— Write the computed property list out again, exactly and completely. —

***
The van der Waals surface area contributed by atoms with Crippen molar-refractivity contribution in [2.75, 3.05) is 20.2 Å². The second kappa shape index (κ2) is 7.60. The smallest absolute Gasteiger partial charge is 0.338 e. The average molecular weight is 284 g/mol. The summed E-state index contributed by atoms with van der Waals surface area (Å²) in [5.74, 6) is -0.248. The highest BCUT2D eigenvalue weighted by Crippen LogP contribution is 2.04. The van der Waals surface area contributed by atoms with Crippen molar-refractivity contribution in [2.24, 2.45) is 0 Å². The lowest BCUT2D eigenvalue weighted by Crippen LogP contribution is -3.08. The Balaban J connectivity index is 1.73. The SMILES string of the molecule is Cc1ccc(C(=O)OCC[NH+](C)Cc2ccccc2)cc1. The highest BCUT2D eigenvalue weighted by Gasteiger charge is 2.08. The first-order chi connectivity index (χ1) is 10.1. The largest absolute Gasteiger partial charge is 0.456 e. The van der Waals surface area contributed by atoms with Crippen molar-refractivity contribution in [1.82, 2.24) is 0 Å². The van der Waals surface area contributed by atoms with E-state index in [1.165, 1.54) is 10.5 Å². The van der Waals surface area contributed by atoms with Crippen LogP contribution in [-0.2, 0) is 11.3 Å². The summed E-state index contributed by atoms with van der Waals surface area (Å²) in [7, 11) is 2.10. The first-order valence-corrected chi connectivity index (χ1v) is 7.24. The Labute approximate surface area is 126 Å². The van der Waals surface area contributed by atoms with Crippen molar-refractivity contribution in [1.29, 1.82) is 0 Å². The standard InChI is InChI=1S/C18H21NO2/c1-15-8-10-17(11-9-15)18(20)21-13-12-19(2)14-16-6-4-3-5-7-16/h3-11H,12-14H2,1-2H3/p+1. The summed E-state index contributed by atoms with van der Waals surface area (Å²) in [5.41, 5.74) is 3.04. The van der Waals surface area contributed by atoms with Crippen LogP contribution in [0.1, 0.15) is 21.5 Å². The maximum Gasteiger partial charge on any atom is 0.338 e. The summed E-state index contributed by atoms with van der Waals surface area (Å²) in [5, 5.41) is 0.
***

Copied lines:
The van der Waals surface area contributed by atoms with Crippen molar-refractivity contribution in [2.75, 3.05) is 20.2 Å². The second kappa shape index (κ2) is 7.60. The smallest absolute Gasteiger partial charge is 0.338 e. The average molecular weight is 284 g/mol. The summed E-state index contributed by atoms with van der Waals surface area (Å²) in [5.74, 6) is -0.248. The highest BCUT2D eigenvalue weighted by Crippen LogP contribution is 2.04. The van der Waals surface area contributed by atoms with Crippen molar-refractivity contribution in [2.24, 2.45) is 0 Å². The lowest BCUT2D eigenvalue weighted by Crippen LogP contribution is -3.08. The Balaban J connectivity index is 1.73. The SMILES string of the molecule is Cc1ccc(C(=O)OCC[NH+](C)Cc2ccccc2)cc1. The highest BCUT2D eigenvalue weighted by Gasteiger charge is 2.08. The first-order chi connectivity index (χ1) is 10.1. The largest absolute Gasteiger partial charge is 0.456 e. The van der Waals surface area contributed by atoms with Crippen molar-refractivity contribution in [1.82, 2.24) is 0 Å². The van der Waals surface area contributed by atoms with E-state index in [1.165, 1.54) is 10.5 Å². The van der Waals surface area contributed by atoms with Crippen LogP contribution in [-0.2, 0) is 11.3 Å². The summed E-state index contributed by atoms with van der Waals surface area (Å²) in [7, 11) is 2.10. The first-order valence-corrected chi connectivity index (χ1v) is 7.24. The Labute approximate surface area is 126 Å². The van der Waals surface area contributed by atoms with Crippen molar-refractivity contribution in [1.29, 1.82) is 0 Å². The standard InChI is InChI=1S/C18H21NO2/c1-15-8-10-17(11-9-15)18(20)21-13-12-19(2)14-16-6-4-3-5-7-16/h3-11H,12-14H2,1-2H3/p+1. The summed E-state index contributed by atoms with van der Waals surface area (Å²) in [5.41, 5.74) is 3.04. The van der Waals surface area contributed by atoms with Crippen LogP contribution in [0.1, 0.15) is 21.5 Å². The maximum Gasteiger partial charge on any atom is 0.338 e. The summed E-state index contributed by atoms with van der Waals surface area (Å²) in [5, 5.41) is 0.